HOUSTON: Oil prices dipped for a second straight day on Tuesday, as talks for a ceasefire in Gaza continued, but losses were limited to less than a dollar a barrel as Egyptian and Qatari mediators met resistance in their search to find a way out of the war.

The talks in Cairo, also attended by the director of the U.S. Central Intelligence Agency William Burns, have so far failed to reach a breakthrough towards pausing the war.

Hamas said an Israeli proposal on a ceasefire met none of the demands of Palestinian fighters factions, but it would study the offer further and deliver its response to mediators.

Oil falls on ME ceasefire talks

Brent crude futures edged down 67 cents, or 0.7%, to $89.7 per barrel by 11:09 a.m. ET (1509 GMT). U.S. West Texas Intermediate (WTI) crude futures were down 91 cents or 1% at $85.53.

On Monday, Brent posted its first decline in five sessions and WTI its first in seven as a fresh round of Israel-Hamas ceasefire discussions in Cairo raised hopes of a breakthrough.

On Tuesday, Gaza residents said Israeli forces kept up airstrikes on Deir Al-Balah in central Gaza and Rafah on the enclave’s southern edge on. Israeli Prime Minister Benjamin Netanyahu has repeatedly flagged plans for a ground assault on Rafah, where over one million displaced civilians are holed up, despite international pleas for restraint.

“Without an end to the conflict, there is an elevated risk that other countries, particularly Iran, OPEC’s third-largest producer, could be drawn into the war,” said Fiona Cincotta, Senior Financial Market Analyst at City Index.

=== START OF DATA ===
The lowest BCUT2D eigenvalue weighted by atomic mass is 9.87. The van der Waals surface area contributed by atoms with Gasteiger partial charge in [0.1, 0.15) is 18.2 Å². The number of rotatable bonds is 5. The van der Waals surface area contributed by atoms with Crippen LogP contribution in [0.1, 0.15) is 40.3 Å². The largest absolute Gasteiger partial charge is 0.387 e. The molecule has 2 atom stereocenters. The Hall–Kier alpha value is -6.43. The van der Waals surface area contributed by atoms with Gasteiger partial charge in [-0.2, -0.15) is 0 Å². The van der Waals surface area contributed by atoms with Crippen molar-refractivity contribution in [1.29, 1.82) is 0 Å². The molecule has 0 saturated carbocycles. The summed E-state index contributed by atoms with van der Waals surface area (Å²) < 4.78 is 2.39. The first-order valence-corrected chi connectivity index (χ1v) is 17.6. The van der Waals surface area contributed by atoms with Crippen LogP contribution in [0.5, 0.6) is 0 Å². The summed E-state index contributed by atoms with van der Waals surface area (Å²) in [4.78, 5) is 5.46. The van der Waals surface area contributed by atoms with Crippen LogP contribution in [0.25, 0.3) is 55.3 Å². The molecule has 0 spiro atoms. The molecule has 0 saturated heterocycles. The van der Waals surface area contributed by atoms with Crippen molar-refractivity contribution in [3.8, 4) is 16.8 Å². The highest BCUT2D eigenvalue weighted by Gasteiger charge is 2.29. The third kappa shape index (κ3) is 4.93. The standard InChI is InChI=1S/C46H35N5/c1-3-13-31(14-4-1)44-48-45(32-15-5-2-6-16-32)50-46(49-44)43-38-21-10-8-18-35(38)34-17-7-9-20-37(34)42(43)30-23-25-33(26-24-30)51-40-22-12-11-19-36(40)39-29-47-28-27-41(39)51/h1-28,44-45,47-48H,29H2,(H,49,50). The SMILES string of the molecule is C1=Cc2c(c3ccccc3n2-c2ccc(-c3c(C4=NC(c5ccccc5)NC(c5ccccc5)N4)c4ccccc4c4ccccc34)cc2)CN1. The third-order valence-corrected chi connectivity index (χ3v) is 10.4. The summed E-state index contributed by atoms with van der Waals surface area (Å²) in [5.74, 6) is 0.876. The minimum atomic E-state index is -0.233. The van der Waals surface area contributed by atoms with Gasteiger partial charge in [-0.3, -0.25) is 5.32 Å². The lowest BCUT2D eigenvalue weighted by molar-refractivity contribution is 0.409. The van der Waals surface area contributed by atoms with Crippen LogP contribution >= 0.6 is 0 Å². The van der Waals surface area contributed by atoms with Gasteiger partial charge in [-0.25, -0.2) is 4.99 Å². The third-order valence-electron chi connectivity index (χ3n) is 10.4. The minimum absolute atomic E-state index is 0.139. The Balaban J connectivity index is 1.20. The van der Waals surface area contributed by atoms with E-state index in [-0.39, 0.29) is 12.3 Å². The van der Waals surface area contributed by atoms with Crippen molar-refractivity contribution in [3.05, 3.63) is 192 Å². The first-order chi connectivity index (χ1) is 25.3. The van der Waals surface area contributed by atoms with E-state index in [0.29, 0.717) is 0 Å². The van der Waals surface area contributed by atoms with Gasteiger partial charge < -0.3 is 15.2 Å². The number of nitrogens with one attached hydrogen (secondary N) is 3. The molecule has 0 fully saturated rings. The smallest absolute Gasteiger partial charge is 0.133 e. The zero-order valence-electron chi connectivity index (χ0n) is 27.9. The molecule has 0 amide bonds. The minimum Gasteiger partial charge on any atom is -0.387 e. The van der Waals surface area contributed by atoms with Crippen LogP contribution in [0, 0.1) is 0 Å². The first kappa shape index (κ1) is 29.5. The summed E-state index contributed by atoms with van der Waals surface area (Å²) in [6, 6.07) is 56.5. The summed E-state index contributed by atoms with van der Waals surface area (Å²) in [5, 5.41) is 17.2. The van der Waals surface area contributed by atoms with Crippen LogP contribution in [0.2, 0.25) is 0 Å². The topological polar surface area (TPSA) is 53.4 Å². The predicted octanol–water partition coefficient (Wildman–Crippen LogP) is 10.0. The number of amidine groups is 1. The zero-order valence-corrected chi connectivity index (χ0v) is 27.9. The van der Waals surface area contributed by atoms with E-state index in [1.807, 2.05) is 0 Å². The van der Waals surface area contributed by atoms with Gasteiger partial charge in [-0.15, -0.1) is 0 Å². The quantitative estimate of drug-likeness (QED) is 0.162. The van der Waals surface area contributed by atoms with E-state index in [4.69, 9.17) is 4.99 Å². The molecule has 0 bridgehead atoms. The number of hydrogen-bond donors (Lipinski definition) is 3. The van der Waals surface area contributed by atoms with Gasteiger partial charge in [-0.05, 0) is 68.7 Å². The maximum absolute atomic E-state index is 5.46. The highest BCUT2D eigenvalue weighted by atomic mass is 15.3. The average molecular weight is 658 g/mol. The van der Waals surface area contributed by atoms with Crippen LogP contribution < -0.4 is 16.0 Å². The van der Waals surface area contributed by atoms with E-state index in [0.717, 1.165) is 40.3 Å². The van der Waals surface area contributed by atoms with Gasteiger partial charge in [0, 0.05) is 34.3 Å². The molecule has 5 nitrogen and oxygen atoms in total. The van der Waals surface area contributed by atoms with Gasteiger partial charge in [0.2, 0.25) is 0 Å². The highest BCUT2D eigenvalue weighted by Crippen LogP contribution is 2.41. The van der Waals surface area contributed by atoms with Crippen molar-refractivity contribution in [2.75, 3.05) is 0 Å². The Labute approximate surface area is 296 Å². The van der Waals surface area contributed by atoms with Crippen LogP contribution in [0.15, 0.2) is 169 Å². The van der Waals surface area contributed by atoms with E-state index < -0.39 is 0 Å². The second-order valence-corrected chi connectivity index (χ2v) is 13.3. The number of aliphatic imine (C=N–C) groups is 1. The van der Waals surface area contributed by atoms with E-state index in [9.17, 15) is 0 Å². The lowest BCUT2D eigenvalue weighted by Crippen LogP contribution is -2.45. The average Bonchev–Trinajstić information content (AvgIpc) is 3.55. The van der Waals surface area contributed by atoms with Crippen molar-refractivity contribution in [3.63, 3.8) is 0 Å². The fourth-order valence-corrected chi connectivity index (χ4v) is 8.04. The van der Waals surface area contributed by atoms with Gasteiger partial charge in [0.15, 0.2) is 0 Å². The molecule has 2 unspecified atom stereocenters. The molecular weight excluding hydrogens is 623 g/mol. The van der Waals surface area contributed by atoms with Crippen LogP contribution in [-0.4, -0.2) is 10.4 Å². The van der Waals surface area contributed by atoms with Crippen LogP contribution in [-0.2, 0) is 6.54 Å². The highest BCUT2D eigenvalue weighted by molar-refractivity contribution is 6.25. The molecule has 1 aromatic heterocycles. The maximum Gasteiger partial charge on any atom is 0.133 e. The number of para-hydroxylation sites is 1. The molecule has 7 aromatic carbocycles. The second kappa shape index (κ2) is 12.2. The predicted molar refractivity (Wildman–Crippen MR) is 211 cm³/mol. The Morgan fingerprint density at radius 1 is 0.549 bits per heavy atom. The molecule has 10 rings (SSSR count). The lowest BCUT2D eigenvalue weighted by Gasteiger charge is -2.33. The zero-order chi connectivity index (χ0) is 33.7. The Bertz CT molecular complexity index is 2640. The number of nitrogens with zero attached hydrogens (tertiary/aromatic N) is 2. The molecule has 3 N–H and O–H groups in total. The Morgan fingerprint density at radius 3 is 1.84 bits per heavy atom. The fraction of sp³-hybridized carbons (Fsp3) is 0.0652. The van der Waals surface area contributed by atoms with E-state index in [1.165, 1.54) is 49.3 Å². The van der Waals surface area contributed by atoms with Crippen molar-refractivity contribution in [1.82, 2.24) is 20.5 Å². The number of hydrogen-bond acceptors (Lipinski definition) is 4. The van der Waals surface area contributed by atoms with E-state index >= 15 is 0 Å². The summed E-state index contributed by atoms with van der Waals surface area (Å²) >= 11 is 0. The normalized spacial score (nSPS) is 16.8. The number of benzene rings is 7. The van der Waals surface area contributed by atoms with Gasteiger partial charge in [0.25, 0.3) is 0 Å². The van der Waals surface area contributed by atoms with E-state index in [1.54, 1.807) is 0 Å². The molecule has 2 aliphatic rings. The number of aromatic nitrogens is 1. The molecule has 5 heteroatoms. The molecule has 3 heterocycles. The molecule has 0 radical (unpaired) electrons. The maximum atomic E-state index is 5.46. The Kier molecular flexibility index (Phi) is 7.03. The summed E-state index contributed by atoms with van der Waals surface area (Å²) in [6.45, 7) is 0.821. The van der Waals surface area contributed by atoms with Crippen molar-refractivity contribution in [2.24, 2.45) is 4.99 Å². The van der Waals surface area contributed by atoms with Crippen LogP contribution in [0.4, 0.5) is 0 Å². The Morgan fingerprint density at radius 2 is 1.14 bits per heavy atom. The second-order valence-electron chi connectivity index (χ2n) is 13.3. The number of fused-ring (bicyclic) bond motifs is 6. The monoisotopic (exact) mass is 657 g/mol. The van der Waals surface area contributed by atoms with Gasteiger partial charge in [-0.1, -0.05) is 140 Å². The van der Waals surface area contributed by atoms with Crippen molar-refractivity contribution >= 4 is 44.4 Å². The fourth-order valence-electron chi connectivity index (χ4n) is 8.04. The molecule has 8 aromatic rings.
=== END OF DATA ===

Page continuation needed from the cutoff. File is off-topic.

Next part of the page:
Turkey announced on Tuesday that it would restrict exports of various products, including jet fuel, to Israel until there is a ceasefire. Israel said it would respond with its own curbs.

Adding to concerns of a tight market, Mexico’s state oil company Pemex said it would reduce crude exports by 330,000 barrels per day (bpd) in May so it can supply more to domestic refineries, cutting by a third the supply available to the company’s U.S., European and Asian buyers.

Pemex had already cut its April exports by 436,000 bpd.

Limiting oil price declines, overall fundamentals of tighter supplies remain unchanged, said Dennis Kissler, senior vice president of trading at BOK Financial.

“No one wants to be short crude”, Kissler said, citing OPEC’s supply cuts, reduction of fuel exports by Russia and geopolitical instability.

Russia has asked Kazakhstan to stand ready to supply it with 100,000 tons of gasoline in case of shortages exacerbated by Ukrainian drone attacks and outages, three industry sources told Reuters.

Investors are also awaiting inflation data due from the U.S. and China for further signals on the economic direction of the world’s top two oil consumers, as well as an interest rate decision from the European Central Bank on Thursday.

Vitol CEO Russell Hardy told a conference in Switzerland that he expected oil prices to trade in a range on $80-100 a barrel and oil demand growth of 1.9 million bpd in 2024.

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